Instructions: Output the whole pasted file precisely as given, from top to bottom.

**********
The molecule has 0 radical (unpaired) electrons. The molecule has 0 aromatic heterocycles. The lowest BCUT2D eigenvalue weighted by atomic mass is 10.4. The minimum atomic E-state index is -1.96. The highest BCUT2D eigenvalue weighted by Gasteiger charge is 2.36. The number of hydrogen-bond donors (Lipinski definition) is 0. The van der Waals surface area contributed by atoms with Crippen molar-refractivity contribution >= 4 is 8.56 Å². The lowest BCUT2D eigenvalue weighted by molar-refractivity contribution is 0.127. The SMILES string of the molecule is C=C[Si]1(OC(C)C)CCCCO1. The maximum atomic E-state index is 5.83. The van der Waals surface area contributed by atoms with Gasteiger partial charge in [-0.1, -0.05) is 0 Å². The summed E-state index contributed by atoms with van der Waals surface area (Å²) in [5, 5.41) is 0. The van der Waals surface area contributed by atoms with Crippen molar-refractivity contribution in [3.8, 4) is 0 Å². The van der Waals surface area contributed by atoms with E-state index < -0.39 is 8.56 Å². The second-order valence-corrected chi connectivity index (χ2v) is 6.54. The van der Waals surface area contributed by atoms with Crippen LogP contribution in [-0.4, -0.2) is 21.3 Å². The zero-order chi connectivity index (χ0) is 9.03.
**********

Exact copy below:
The molecule has 0 radical (unpaired) electrons. The molecule has 0 aromatic heterocycles. The lowest BCUT2D eigenvalue weighted by atomic mass is 10.4. The minimum atomic E-state index is -1.96. The highest BCUT2D eigenvalue weighted by Gasteiger charge is 2.36. The number of hydrogen-bond donors (Lipinski definition) is 0. The van der Waals surface area contributed by atoms with Crippen molar-refractivity contribution >= 4 is 8.56 Å². The lowest BCUT2D eigenvalue weighted by molar-refractivity contribution is 0.127. The SMILES string of the molecule is C=C[Si]1(OC(C)C)CCCCO1. The maximum atomic E-state index is 5.83. The van der Waals surface area contributed by atoms with Gasteiger partial charge in [-0.1, -0.05) is 0 Å². The summed E-state index contributed by atoms with van der Waals surface area (Å²) in [5, 5.41) is 0. The van der Waals surface area contributed by atoms with Crippen molar-refractivity contribution in [3.8, 4) is 0 Å². The van der Waals surface area contributed by atoms with E-state index < -0.39 is 8.56 Å². The second-order valence-corrected chi connectivity index (χ2v) is 6.54. The van der Waals surface area contributed by atoms with Crippen LogP contribution in [-0.4, -0.2) is 21.3 Å². The zero-order chi connectivity index (χ0) is 9.03.